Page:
Ante-Nicene Fathers/Volume VIII/Pseudo-Clementine Literature/The Recognitions of Clement/Book II/Chapter 12

From Wikisource
Jump to: navigation, search
Ante-Nicene Fathers Vol. VIII, Pseudo-Clementine Literature, The Recognitions of Clement, Book II
Anonymous, translated by Thomas Smith
Chapter 12

Chapter XII.—Simon Magus and Luna.

“Therefore, after the death of Dositheus Simon took Luna to himself; and with her he still goes about, as you see, deceiving multitudes, and asserting that he himself is a certain power which is above God the Creator, while Luna, who is with him, has been brought down from the higher heavens, and that she is Wisdom, the mother of all things, for whom, says he, the Greeks and barbarians contending, were able in some measure to see an image of her; but of herself, as she is, as the dweller with the first and only God, they were wholly ignorant.  Propounding these and other things of the same sort, he has deceived many.  But I ought also to state this, which I remember that I myself saw.  Once, when this Luna of his was in a certain tower, a great multitude had assembled to see her, and were standing around the tower on all sides; but she was seen by all the people to lean forward, and to look out through all the windows of that tower.[1]  Many other wonderful things he did and does; so that men, being astonished at them, think that he himself is the great God.”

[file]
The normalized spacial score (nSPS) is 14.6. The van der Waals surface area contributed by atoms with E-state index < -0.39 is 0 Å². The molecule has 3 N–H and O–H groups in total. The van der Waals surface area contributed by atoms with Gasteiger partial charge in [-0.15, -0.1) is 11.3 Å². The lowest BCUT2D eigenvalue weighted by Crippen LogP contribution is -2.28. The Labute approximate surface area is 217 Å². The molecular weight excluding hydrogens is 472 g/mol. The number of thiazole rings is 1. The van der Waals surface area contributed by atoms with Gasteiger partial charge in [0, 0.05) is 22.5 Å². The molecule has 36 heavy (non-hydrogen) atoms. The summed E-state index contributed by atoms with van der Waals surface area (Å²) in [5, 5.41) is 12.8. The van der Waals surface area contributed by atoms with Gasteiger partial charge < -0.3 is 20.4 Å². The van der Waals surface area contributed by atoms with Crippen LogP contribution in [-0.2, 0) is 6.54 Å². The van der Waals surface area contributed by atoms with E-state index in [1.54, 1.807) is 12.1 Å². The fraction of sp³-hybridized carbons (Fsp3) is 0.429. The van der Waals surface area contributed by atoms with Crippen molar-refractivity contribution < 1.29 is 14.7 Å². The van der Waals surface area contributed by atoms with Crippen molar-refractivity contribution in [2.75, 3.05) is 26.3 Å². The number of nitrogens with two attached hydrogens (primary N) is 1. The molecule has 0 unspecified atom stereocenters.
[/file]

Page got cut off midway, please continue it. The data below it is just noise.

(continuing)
Footnotes[edit]

  1. The meaning seems to be, that she was seen at all the windows at once.—Tr.